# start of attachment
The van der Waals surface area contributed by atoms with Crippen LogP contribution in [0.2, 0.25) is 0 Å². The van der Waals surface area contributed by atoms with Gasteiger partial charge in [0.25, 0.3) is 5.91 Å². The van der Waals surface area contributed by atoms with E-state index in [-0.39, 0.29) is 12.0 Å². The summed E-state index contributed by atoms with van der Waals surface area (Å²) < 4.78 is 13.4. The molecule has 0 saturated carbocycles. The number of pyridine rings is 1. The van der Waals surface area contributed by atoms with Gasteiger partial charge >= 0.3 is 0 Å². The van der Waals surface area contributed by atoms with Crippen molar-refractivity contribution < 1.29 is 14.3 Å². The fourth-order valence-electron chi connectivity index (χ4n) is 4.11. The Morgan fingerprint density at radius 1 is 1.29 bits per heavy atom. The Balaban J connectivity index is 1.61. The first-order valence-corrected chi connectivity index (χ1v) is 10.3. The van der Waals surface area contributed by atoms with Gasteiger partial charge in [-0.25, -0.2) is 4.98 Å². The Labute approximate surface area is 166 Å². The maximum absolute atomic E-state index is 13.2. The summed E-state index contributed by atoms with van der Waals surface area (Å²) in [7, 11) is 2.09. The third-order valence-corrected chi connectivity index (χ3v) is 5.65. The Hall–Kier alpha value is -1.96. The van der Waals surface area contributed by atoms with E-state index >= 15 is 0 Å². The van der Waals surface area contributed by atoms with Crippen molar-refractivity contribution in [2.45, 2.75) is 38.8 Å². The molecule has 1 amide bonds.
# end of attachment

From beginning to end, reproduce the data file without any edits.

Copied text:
The van der Waals surface area contributed by atoms with Crippen LogP contribution in [0.2, 0.25) is 0 Å². The van der Waals surface area contributed by atoms with Gasteiger partial charge in [0.25, 0.3) is 5.91 Å². The van der Waals surface area contributed by atoms with E-state index in [-0.39, 0.29) is 12.0 Å². The summed E-state index contributed by atoms with van der Waals surface area (Å²) < 4.78 is 13.4. The molecule has 0 saturated carbocycles. The number of pyridine rings is 1. The van der Waals surface area contributed by atoms with Gasteiger partial charge >= 0.3 is 0 Å². The van der Waals surface area contributed by atoms with Crippen molar-refractivity contribution < 1.29 is 14.3 Å². The fourth-order valence-electron chi connectivity index (χ4n) is 4.11. The Morgan fingerprint density at radius 1 is 1.29 bits per heavy atom. The Balaban J connectivity index is 1.61. The first-order valence-corrected chi connectivity index (χ1v) is 10.3. The van der Waals surface area contributed by atoms with Gasteiger partial charge in [-0.25, -0.2) is 4.98 Å². The Labute approximate surface area is 166 Å². The maximum absolute atomic E-state index is 13.2. The summed E-state index contributed by atoms with van der Waals surface area (Å²) in [7, 11) is 2.09. The third-order valence-corrected chi connectivity index (χ3v) is 5.65. The Hall–Kier alpha value is -1.96. The van der Waals surface area contributed by atoms with E-state index >= 15 is 0 Å². The van der Waals surface area contributed by atoms with Crippen molar-refractivity contribution in [2.45, 2.75) is 38.8 Å². The molecule has 1 amide bonds.